The North Carolina congressman was appointed by President Obama to lead the Federal Housing Finance Agency in May.
For two decades, Mel Watt has been a respected North Carolina member of the United States House of Representatives with significant credentials in the areas of finance and support of small businesses.
He has served as member of the House Committee on Financial Services, including on the Subcommittee on Financial Institutions and Consumer Credit. He has also been a member of the House Subcommittee on Insurance, Housing and Community Opportunity. He is also a member of the House Judiciary Committee.
In his time in office, Watt championed the Dodd-Frank Act and has been an outspoken voice against predatory lending. He has also been a leading voice for the nation’s small businesses and was a co-sponsor of the Small Business Jobs Act of 2010 that helped expand opportunities for small enterprises to get capital so vital for their survival.
But for many Republicans, those credentials are insufficient to bring themselves to support Watt, who was nominated by President Obama as the head of the Federal Housing Finance Agency, which oversees Fannie Mae, Freddie Mac and the government’s 12 Federal Home Loan Banks.
Several Republicans in the Senate have expressed reservations about Watt, saying they have issues with a longtime politician being in the role of a chief regulator.
“I’ve got to believe there’s a whole host of people in our conference that would have concerns about a politician taking on a role of a regulator,” said Senator Bob Corker, a Republican from Tennessee, who opposed Watt’s nomination when it was vetoed by the Senate Banking, Housing and Urban Affairs Committee.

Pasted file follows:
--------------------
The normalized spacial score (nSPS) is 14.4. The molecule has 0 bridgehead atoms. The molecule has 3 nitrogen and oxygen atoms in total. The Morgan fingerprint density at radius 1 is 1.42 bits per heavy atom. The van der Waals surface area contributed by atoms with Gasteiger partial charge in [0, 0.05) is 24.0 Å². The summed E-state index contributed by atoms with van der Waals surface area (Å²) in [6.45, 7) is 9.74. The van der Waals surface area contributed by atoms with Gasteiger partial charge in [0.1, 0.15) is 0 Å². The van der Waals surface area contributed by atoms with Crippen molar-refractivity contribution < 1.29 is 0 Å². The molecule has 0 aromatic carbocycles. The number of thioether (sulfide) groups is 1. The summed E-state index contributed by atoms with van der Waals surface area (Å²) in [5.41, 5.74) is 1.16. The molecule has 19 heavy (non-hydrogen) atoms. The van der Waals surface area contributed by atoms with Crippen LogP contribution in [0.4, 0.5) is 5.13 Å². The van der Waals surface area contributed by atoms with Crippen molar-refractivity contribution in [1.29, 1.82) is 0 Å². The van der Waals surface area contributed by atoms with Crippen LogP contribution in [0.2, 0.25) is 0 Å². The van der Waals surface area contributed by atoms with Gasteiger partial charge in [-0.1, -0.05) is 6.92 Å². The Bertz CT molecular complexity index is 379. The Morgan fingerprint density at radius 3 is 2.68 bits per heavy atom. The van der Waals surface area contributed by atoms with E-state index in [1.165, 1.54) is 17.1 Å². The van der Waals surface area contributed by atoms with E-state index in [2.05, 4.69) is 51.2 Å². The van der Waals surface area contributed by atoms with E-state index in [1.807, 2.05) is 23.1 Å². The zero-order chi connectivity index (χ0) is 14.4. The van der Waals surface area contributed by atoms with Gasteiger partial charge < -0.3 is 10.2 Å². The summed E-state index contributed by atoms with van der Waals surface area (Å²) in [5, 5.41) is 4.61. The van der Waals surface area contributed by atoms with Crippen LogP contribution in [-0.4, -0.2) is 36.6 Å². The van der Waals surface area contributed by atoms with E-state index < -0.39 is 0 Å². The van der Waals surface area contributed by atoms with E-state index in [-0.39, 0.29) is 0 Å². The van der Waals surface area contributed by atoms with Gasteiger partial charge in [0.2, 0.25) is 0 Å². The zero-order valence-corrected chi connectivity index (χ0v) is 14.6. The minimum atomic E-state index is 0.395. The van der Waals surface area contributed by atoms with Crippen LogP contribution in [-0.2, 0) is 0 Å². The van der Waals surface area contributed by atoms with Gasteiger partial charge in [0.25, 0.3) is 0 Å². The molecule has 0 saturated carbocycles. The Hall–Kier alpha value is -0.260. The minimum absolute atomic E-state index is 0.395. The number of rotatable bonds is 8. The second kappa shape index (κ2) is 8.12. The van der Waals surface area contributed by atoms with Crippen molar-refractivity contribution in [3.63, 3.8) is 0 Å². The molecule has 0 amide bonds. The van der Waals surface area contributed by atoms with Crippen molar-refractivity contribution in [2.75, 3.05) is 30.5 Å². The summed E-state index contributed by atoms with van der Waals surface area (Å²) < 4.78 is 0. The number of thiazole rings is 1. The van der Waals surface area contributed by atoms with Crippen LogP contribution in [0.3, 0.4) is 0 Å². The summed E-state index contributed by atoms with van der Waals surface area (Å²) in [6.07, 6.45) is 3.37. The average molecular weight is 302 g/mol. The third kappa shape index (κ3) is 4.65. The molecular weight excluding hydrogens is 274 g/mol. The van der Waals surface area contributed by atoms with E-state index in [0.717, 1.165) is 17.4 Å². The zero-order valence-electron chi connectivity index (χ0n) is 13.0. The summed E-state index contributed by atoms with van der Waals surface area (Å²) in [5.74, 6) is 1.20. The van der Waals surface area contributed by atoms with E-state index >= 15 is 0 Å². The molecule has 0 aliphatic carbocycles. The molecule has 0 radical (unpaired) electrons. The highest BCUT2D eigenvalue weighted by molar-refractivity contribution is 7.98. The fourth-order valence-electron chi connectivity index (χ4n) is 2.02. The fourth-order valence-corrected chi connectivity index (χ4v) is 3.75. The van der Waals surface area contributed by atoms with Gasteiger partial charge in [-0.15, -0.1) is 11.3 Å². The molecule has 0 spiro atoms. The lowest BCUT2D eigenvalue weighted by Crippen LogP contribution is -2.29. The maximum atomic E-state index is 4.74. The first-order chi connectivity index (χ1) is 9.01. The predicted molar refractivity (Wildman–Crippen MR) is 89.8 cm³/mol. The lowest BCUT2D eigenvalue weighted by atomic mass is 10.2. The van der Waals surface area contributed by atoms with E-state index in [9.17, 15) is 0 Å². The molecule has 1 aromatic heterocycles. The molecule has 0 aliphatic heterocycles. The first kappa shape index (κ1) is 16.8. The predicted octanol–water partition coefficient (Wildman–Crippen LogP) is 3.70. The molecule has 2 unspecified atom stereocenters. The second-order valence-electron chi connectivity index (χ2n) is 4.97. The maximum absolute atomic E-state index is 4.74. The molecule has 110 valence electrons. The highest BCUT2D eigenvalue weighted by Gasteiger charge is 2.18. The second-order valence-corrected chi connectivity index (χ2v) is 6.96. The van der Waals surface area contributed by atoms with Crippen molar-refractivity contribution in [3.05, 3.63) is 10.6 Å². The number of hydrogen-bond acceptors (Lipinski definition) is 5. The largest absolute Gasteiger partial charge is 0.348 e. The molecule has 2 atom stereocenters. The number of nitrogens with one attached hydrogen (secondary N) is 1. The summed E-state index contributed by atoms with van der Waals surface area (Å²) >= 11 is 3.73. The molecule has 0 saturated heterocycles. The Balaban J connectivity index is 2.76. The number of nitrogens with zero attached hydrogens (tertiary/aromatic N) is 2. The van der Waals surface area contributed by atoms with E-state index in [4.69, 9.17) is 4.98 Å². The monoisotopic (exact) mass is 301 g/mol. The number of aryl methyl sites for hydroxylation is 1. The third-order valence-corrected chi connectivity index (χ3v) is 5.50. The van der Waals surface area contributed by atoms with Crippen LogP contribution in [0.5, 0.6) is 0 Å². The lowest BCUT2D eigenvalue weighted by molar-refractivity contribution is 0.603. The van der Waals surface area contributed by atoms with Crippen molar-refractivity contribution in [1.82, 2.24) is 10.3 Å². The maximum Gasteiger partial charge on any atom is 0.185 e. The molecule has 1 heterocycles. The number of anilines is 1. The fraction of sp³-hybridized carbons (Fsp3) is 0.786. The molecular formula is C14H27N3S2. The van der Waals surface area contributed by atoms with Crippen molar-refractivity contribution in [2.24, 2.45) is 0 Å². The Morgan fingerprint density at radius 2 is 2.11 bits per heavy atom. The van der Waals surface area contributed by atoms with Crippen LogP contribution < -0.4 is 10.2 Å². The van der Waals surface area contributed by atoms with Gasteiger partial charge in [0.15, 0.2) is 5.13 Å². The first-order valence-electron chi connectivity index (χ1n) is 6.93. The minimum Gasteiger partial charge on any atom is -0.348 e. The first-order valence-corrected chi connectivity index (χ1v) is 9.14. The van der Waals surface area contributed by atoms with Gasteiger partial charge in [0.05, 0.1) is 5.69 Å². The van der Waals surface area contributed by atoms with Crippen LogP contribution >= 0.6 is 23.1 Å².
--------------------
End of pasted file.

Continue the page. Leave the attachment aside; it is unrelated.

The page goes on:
Nonetheless, that rationale for opposing an obviously qualified nominee falls into a familiar and unsettling pattern.
There has been a disturbing trend of recent, almost knee-jerk antagonism toward African-American nominees or prospective nominees whose names are promoted by the president. It was clearly visible to all during the irrational and ill-placed opposition to the prospect of Susan Rice serving as secretary of state, although Obama never even placed her name in nomination.
The Watt nomination is slowly becoming a major issue in Washington and even the nation’s civil rights organizations are weighing in on the topic.
Benjamin Todd Jealous, the president and chief executive of the NAACP, called Watt a public official who is “poised to be a strong and fearless voice for struggling homeowners crippled by the recession and a force against predatory lenders who prey on Black and brown communities.” Jealous added, “We are confident he can make change for families who need real change.”
It is unheard of for a sitting member of Congress to be denied approval for a federal position to which he has been nominated by a president. It would be a disgusting moment in history for the Senate to do anything but to take a prompt vote and confirm the nomination of this capable public servant.
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